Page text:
Friday, July 27, 2012
Make Your Own Digital Drape Backgrounds
A while back I wrote a post on using gray backgrounds while shooting to make digital background replacement quicker and easier than "green screen" chroma-keying (Digital Backgrounds? Ditch the Green and Go Gray!). Whether you use gray or stick with green-screen, here's a quick and easy way to make your own digital backgrounds that look like classic draped-fabric, without having to hang up anything...
This quick method requires Photoshop CS2 or later. It uses the Displacement Map feature in Photoshop to make the drape backgrounds look realistic. Follow along with the steps below to get started.
Start with a blank new image file that's the size in pixels of your camera's images. Fill the background with black, select the paintbrush tool with a color of white and an opacity of about 90%, and a medium-hard edge (about 70-80%). Using the brush, freehand-draw some mostly vertical stripes on your black background, as shown in the example above. The straighter you make the lines, the more regular the drape will appear to hang in the final image; adding some curves and bends makes a more irregular and often more natural-looking image.
Once you have your striped image made, make sure the image is flattened, select the background layer, and use the "Shape Blur" tool to make it look like draped fabric (From the Photoshop main menu, Filter->Blur->Shape Blur). A dialog box like the one below (from CS3) will open:
I'm using a spatter shape from the included shape libraries, as you can see in the dialog box; you can experiment with other shapes to see what gives the effect you like. Adjust the pixel size in the dialog box to get a pleasing pattern of dark and light areas that look like folds in a drape background. When you're happy with the preview of the image, click on OK and let the filter run. You should wind up with an image that looks like the one below:
Note that using a harder-edged brush to make the initial "stripe" image, and a lower radius in the Shape Blur dialog box, will result in a more sharp-edged drape image; and using a softer brush and larger radius in a more blurry image. Keep those concepts in mind as you make the image, to produce the effect of a more or less blurred background drape.
This image will be both our base for our drape, and our displacement map we'll use in just a bit. For now, save the image as a PSD file on your hard drive, but keep the original image open.
To add some color to our drape, you can quickly paint up a new image (with the same resolution as the drape image), or use an existing image. For this example, I made a quick "painterly" background using soft brushes and a bit of motion blur, as shown below:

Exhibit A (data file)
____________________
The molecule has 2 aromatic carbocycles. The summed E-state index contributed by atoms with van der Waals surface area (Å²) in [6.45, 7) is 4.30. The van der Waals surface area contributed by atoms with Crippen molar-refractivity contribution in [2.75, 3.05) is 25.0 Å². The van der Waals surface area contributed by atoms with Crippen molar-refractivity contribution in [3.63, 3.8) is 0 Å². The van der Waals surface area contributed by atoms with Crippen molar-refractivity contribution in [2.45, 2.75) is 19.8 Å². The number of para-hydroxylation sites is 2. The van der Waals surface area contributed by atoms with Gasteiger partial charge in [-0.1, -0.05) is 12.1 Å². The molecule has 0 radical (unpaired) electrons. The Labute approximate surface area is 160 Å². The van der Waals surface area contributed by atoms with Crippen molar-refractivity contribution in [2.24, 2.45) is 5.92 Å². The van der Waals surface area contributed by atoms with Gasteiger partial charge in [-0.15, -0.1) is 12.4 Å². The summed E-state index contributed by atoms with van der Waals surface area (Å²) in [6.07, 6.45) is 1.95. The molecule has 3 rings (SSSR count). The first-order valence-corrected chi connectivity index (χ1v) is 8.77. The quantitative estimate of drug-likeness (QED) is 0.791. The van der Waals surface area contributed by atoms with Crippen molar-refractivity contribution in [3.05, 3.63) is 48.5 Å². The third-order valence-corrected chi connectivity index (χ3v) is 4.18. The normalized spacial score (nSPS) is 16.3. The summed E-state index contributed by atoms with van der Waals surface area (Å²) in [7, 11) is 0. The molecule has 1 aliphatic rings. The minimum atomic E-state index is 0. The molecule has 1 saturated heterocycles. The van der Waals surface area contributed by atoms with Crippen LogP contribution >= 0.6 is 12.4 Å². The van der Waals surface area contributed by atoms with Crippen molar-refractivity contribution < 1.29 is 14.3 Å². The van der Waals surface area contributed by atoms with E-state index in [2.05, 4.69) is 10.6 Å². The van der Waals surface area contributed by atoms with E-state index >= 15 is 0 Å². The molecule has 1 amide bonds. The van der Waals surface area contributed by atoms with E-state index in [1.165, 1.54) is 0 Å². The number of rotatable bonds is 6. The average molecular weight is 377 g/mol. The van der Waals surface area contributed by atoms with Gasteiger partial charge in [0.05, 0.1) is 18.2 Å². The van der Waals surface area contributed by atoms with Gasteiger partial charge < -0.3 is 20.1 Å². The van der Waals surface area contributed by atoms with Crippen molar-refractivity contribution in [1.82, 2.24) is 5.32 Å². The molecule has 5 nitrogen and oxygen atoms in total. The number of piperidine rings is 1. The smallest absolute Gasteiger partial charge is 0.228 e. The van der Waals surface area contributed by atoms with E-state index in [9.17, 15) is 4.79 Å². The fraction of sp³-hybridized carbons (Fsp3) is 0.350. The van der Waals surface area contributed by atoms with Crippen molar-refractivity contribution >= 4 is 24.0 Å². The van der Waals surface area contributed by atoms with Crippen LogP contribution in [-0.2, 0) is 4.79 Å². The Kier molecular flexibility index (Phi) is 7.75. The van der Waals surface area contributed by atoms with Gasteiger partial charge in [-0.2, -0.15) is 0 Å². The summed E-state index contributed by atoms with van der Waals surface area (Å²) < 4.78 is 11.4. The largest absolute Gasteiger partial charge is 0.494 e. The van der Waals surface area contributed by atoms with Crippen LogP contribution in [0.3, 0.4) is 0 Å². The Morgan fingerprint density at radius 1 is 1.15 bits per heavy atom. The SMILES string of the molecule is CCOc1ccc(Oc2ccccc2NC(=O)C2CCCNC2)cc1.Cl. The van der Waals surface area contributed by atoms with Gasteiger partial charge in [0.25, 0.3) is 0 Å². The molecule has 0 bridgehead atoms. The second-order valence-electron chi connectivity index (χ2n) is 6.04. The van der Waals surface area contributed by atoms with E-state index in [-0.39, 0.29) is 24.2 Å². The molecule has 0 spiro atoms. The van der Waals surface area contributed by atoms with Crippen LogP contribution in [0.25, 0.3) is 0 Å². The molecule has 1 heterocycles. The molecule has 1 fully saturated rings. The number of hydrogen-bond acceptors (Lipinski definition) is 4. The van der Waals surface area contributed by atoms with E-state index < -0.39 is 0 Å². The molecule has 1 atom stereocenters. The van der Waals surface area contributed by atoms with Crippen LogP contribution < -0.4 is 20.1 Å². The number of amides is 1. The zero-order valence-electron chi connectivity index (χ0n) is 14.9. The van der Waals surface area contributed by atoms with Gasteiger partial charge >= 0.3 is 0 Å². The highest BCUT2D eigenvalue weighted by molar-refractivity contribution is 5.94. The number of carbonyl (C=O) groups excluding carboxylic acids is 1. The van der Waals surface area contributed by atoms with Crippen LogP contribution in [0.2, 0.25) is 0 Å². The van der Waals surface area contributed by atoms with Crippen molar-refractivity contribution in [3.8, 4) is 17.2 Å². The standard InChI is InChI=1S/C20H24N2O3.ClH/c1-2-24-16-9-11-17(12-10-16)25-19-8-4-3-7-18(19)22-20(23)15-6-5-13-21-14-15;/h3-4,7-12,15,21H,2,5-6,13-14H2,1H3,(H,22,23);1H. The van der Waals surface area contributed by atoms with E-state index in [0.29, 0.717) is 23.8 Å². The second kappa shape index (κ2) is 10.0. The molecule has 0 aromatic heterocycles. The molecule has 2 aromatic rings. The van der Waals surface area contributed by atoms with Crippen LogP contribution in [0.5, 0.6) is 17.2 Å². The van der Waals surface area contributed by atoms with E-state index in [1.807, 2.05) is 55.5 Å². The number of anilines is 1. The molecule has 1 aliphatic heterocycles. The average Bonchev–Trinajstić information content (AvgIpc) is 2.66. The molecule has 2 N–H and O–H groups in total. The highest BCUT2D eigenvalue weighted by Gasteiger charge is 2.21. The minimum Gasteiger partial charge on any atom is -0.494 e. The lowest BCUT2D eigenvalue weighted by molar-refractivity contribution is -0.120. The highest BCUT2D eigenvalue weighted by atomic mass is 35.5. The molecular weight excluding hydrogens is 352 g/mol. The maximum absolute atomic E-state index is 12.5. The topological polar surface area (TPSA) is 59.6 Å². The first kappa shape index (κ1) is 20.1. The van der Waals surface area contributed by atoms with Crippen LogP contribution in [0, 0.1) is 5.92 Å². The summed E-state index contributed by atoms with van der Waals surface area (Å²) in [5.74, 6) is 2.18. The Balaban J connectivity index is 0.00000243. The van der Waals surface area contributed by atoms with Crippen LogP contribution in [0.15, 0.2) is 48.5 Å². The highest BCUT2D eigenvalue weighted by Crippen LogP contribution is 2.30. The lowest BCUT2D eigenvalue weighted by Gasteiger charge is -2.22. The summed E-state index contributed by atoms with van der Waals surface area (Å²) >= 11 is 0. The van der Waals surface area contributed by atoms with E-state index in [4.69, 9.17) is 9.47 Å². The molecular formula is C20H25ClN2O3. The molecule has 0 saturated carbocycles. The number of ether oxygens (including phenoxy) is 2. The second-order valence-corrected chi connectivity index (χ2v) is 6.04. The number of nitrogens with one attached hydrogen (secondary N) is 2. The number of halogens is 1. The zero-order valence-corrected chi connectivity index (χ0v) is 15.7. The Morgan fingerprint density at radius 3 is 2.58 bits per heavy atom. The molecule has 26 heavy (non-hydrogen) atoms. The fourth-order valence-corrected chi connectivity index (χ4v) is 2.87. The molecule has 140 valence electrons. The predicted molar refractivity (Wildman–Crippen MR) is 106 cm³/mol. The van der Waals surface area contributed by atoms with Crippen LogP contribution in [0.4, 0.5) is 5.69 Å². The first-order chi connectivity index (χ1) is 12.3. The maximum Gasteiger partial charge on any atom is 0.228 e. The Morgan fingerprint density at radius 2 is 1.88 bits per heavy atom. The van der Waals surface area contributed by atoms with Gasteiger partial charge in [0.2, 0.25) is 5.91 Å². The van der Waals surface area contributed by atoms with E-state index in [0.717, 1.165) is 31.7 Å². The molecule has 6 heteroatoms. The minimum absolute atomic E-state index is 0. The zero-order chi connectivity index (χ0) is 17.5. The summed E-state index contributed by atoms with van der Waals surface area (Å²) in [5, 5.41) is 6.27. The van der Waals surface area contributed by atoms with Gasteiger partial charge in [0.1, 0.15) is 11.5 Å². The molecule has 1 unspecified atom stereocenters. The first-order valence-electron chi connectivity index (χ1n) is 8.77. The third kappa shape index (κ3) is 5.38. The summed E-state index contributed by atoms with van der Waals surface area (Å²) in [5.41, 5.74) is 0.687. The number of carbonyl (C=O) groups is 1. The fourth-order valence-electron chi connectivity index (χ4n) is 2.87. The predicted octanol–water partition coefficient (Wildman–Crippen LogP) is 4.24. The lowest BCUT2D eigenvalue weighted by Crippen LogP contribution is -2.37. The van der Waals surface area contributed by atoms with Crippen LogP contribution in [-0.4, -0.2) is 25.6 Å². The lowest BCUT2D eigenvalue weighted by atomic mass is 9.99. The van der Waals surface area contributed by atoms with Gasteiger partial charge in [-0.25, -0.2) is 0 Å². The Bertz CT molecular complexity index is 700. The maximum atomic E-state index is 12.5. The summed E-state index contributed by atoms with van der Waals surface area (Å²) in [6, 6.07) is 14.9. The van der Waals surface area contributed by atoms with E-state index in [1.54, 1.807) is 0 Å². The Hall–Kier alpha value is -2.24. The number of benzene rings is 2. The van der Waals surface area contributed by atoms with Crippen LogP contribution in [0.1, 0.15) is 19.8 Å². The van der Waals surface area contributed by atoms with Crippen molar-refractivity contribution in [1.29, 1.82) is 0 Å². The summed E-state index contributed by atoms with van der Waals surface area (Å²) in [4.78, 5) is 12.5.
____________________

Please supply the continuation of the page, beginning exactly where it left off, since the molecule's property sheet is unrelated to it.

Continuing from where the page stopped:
Paste this color image as a new layer on top of your created grayscale drape image, and set the blend mode of the color image to "overlay." You may want to adjust the levels of the background drape image if the color overlay doesn't have enough contrast. Your layer palette when set up this way should look like this:
Next, we're going to make the color overlay "fit" the drape background better by using the Displace filter. This filter uses a grayscale image to displace the target layer in 3D. We'll use the saved version of our drape image as the displacement map to make the color overlay be displaced in 3D to fit the underlying drape image. In the layer palette, make sure the color overlay layer is selected, then select Filter->Distort->Displace from the menu. A dialog box like the one below will open:
Leave "Stretch to Fit" and "Repeat Edge Pixels" selected as below; as for the vertical and horizontal scaling, start with values around 100-200; after you apply the displacement map, if you're not happy with the results, then Undo the filter, and try new values until you like the result. When you're finished, your layered image will look something like this:
That's really all there is to it. Save this image as a PSD file, and keep it in a library of digital backgrounds for you to use. Experiment with the scaling and parameters of the shape blur and displace filters -- you can get all sorts of interesting results. Try different shapes and patterns of stripes (or use circles, or waves, or other shapes) in the base image before the shape blur. Experiment and have fun! Using this method, you can create a lot of varied background looks in a very short time, that you can use over and over again.
Digital Backgrounds? Ditch the Green and Go Gray!, dropping these new backgrounds behind portrait shots is quick and easy. I started with the image above, used the techniques in the article, and wound up with this final image:
I keep a library of all sorts of backgrounds, and typically set aside half a day every month or so to make new backgrounds for my library. The more options you have, the better!
Have a shot at making your own backgrounds -- it's fun and easy.